Date of this Version
The economic and political reforms begun in the United States during the 1930s and expanded during the 1960s and early 1970s represented a significant change in the relationship between government and citizens, shifting the boundary between public and private spheres of influence. Much of this expanded government was harnessed to benefit previously powerless groups, often in ways that violated the tenets of classical liberal democracy and free market capitalism. To some degree, this expansion of the state was accompanied by a parallel shift in the terms of public discourse (consider, for example, the imagery contained in a phrase like 'The Great Society'). In general, however, essentially socialist policies were justified using the rhetoric of liberalism: political reforms were defended in terms of individual rights, and economic reforms in terms of equal opportunity. Indeed, some have argued that the reforms of the 1930s and the 1960s were designed to prevent a more conscious and comprehensive embrace of democratic socialism.
The creation of a limited welfare state led to tangible gains for America's politically and economically disadvantaged classes. However, the failure openly to address the relationship among the often competing values of democracy, capitalism and socialism, coupled with the incremental, piecemeal nature of the reforms themselves, resulted in a double bind. Grafted on to essentially unchanged political and economic institutions, processes and values, the reforms were incapable of producing the 'Great Society' that was promised. By the late 1970s these limits were clear. Against the backdrop of 'stagflation', political and economic justice could no longer be sold as costless. No longer assured of the expanding economic pie that helped mask both the limits and the costs of many federal programmes, America needed to confront its half century ménage à trois with democratic capitalism and democratic socialism. However, the failure to develop a coherent justification for the socialist reforms of the past 50 years meant there was no 'public language' with which directly to defend them, let alone to advocate for more comprehensive change.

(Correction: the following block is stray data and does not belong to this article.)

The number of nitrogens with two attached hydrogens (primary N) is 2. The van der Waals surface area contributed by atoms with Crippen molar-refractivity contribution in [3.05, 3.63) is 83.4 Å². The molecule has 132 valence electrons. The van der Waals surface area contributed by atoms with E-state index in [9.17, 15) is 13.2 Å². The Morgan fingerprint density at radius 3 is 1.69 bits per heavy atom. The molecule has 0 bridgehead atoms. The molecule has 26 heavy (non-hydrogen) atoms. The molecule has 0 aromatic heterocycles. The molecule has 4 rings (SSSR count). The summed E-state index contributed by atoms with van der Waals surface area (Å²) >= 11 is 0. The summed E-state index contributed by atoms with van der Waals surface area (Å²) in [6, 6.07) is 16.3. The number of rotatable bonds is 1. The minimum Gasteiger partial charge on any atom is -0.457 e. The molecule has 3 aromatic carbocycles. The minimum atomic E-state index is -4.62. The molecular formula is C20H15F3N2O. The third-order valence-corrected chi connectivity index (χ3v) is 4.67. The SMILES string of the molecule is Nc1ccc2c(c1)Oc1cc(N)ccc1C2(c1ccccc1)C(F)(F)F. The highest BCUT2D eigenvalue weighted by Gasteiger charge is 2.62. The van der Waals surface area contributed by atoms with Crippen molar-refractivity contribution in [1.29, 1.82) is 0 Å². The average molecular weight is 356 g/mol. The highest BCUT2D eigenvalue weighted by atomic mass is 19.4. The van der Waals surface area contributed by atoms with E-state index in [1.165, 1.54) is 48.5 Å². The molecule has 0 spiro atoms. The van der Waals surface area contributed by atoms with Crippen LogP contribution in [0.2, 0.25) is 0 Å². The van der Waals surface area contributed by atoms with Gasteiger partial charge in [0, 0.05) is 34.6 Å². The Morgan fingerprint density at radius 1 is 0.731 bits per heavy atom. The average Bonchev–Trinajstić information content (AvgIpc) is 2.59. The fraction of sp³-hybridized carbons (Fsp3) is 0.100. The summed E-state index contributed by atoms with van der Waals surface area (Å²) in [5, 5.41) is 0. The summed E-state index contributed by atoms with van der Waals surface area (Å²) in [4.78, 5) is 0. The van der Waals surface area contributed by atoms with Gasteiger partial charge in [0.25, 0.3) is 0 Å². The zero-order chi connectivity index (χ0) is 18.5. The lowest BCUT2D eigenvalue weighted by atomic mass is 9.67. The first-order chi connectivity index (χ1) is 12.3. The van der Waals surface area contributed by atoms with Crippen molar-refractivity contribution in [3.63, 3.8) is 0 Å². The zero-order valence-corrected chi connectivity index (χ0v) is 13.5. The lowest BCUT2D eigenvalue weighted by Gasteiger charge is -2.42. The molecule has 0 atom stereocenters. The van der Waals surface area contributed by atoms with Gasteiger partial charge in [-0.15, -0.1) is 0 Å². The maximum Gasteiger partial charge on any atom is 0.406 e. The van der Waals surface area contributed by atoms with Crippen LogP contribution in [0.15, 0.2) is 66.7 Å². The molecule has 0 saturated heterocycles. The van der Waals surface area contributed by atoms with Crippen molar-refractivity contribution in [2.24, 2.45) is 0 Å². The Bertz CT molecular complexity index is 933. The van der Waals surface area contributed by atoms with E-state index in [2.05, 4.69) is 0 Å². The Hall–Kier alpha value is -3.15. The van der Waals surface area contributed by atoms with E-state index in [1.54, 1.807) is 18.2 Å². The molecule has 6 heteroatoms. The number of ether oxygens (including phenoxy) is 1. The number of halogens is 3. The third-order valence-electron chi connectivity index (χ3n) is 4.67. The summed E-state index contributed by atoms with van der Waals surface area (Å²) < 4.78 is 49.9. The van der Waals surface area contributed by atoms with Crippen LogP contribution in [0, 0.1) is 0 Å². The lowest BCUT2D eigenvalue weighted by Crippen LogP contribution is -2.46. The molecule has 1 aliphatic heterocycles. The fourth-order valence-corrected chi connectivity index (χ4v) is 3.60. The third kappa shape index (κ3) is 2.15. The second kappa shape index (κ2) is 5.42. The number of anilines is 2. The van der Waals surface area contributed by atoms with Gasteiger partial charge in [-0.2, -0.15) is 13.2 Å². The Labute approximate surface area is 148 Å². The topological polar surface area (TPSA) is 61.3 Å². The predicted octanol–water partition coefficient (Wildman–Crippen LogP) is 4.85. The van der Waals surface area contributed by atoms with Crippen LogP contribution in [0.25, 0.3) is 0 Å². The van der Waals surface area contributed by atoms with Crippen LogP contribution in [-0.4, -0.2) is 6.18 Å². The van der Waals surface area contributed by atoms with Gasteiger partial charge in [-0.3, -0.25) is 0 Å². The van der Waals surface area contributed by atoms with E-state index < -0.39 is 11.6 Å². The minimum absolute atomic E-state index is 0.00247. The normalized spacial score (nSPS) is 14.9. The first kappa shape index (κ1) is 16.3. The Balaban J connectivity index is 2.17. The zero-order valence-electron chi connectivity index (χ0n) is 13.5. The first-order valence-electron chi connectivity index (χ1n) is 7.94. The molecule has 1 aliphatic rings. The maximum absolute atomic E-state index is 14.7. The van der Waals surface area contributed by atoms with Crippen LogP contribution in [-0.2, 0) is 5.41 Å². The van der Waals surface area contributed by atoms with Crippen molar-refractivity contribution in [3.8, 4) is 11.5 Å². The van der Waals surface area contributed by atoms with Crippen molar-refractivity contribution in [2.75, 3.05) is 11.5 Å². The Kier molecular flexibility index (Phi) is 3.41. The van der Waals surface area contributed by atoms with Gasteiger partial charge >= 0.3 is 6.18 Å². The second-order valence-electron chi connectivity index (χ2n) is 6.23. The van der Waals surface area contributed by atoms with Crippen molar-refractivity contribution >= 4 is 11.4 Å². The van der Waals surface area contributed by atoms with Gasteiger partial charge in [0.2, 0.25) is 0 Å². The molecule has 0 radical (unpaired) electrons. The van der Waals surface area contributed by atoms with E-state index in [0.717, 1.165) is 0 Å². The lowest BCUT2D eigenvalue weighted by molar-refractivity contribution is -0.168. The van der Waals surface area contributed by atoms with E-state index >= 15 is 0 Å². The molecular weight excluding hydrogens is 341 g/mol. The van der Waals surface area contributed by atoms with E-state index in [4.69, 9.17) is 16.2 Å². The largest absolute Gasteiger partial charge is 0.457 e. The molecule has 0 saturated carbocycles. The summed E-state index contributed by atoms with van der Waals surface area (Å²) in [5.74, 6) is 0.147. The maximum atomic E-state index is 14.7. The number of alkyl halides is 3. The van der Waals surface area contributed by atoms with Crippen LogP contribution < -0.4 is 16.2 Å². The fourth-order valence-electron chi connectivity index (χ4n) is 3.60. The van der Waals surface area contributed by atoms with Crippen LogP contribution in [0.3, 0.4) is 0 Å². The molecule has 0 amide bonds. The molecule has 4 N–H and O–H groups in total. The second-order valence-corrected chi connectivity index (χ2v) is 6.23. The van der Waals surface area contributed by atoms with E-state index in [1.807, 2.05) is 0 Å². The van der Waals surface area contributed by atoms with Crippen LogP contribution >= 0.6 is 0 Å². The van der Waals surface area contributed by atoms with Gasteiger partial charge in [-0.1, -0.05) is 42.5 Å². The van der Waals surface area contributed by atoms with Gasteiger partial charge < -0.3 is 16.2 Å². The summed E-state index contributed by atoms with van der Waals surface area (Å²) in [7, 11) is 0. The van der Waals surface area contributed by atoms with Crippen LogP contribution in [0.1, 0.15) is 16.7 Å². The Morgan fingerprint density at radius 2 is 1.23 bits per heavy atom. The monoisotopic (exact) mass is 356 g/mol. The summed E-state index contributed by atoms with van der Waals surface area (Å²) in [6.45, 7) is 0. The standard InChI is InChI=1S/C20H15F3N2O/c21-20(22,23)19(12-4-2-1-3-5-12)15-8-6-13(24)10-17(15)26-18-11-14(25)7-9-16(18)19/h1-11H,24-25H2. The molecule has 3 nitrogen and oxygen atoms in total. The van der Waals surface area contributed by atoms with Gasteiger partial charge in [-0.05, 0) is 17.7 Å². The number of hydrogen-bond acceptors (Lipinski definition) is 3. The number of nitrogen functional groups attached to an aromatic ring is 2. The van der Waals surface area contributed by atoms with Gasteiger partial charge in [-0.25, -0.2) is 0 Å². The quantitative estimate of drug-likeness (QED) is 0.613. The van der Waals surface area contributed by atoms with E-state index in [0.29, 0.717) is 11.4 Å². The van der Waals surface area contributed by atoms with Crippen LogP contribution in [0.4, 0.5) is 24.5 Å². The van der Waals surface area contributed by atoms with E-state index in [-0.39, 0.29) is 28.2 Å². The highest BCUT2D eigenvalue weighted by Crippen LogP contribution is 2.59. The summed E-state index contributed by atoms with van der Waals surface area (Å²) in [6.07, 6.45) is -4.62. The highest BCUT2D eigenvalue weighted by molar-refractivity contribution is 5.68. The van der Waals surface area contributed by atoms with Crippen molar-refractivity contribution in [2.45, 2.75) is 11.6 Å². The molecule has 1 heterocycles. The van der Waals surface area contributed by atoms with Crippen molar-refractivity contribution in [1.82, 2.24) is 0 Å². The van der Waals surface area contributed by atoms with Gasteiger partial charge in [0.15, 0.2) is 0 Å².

Date Posted: 11 January 2008